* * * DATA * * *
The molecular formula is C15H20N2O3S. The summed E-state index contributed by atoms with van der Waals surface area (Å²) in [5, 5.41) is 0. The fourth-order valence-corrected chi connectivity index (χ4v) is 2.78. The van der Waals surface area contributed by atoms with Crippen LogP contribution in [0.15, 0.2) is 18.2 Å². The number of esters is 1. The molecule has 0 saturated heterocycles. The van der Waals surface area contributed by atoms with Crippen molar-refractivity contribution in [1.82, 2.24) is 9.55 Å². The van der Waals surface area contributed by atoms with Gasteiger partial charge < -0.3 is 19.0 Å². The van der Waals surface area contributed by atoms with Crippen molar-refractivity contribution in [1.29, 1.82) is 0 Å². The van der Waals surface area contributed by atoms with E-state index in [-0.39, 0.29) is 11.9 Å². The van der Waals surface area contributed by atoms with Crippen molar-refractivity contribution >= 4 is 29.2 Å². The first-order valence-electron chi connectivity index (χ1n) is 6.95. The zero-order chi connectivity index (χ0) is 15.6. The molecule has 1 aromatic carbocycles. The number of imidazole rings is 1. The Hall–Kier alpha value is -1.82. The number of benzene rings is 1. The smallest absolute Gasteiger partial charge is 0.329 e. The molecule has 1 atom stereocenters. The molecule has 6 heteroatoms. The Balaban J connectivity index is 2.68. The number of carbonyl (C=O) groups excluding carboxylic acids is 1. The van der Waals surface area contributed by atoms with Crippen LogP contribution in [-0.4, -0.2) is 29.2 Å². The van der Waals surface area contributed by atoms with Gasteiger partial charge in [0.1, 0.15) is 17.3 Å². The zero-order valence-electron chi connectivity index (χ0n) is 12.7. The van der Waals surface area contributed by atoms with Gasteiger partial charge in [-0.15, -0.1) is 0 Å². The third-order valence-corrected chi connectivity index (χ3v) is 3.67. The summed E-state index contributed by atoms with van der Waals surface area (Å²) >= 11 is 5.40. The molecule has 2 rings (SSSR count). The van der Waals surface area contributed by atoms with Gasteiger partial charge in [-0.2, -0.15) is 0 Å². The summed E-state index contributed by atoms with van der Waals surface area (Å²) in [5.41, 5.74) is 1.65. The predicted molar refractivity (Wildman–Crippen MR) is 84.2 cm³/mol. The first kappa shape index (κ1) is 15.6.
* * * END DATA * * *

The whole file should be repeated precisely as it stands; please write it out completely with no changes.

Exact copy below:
The molecular formula is C15H20N2O3S. The summed E-state index contributed by atoms with van der Waals surface area (Å²) in [5, 5.41) is 0. The fourth-order valence-corrected chi connectivity index (χ4v) is 2.78. The van der Waals surface area contributed by atoms with Crippen LogP contribution in [0.15, 0.2) is 18.2 Å². The number of esters is 1. The molecule has 0 saturated heterocycles. The van der Waals surface area contributed by atoms with Crippen molar-refractivity contribution in [1.82, 2.24) is 9.55 Å². The van der Waals surface area contributed by atoms with Gasteiger partial charge < -0.3 is 19.0 Å². The van der Waals surface area contributed by atoms with Crippen molar-refractivity contribution in [1.29, 1.82) is 0 Å². The van der Waals surface area contributed by atoms with E-state index in [-0.39, 0.29) is 11.9 Å². The van der Waals surface area contributed by atoms with Crippen molar-refractivity contribution >= 4 is 29.2 Å². The first-order valence-electron chi connectivity index (χ1n) is 6.95. The zero-order chi connectivity index (χ0) is 15.6. The molecule has 1 aromatic carbocycles. The number of imidazole rings is 1. The Hall–Kier alpha value is -1.82. The number of benzene rings is 1. The smallest absolute Gasteiger partial charge is 0.329 e. The molecule has 1 atom stereocenters. The molecule has 6 heteroatoms. The Balaban J connectivity index is 2.68. The number of carbonyl (C=O) groups excluding carboxylic acids is 1. The van der Waals surface area contributed by atoms with Crippen LogP contribution in [-0.4, -0.2) is 29.2 Å². The van der Waals surface area contributed by atoms with Gasteiger partial charge in [0.1, 0.15) is 17.3 Å². The zero-order valence-electron chi connectivity index (χ0n) is 12.7. The van der Waals surface area contributed by atoms with Gasteiger partial charge in [-0.15, -0.1) is 0 Å². The third-order valence-corrected chi connectivity index (χ3v) is 3.67. The summed E-state index contributed by atoms with van der Waals surface area (Å²) >= 11 is 5.40. The molecule has 2 rings (SSSR count). The van der Waals surface area contributed by atoms with Gasteiger partial charge in [-0.2, -0.15) is 0 Å². The summed E-state index contributed by atoms with van der Waals surface area (Å²) in [5.41, 5.74) is 1.65. The predicted molar refractivity (Wildman–Crippen MR) is 84.2 cm³/mol. The first kappa shape index (κ1) is 15.6.